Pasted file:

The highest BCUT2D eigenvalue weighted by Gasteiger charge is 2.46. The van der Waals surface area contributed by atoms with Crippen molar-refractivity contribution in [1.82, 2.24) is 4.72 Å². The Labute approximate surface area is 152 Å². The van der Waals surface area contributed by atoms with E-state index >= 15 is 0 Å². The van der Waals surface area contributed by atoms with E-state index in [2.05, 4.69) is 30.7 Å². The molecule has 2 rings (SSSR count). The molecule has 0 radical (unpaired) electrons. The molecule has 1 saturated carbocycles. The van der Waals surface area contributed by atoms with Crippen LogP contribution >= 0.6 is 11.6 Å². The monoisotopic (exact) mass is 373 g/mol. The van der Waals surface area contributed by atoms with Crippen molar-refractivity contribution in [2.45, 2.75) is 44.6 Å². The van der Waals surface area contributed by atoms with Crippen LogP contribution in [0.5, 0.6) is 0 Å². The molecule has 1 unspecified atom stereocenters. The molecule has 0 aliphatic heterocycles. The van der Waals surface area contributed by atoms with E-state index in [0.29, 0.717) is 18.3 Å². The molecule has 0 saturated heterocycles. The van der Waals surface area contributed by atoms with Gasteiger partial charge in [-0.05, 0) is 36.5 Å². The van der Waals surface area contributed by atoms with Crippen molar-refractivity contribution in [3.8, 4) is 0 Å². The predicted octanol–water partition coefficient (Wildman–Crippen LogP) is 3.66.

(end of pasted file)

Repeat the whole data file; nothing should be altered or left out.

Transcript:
The highest BCUT2D eigenvalue weighted by Gasteiger charge is 2.46. The van der Waals surface area contributed by atoms with Crippen molar-refractivity contribution in [1.82, 2.24) is 4.72 Å². The Labute approximate surface area is 152 Å². The van der Waals surface area contributed by atoms with E-state index >= 15 is 0 Å². The van der Waals surface area contributed by atoms with E-state index in [2.05, 4.69) is 30.7 Å². The molecule has 2 rings (SSSR count). The molecule has 0 radical (unpaired) electrons. The molecule has 1 saturated carbocycles. The van der Waals surface area contributed by atoms with Crippen LogP contribution >= 0.6 is 11.6 Å². The monoisotopic (exact) mass is 373 g/mol. The van der Waals surface area contributed by atoms with Crippen molar-refractivity contribution in [2.45, 2.75) is 44.6 Å². The van der Waals surface area contributed by atoms with Crippen LogP contribution in [0.5, 0.6) is 0 Å². The molecule has 1 unspecified atom stereocenters. The molecule has 0 aliphatic heterocycles. The van der Waals surface area contributed by atoms with E-state index in [0.29, 0.717) is 18.3 Å². The molecule has 0 saturated heterocycles. The van der Waals surface area contributed by atoms with Gasteiger partial charge in [-0.05, 0) is 36.5 Å². The van der Waals surface area contributed by atoms with Crippen molar-refractivity contribution in [3.8, 4) is 0 Å². The predicted octanol–water partition coefficient (Wildman–Crippen LogP) is 3.66.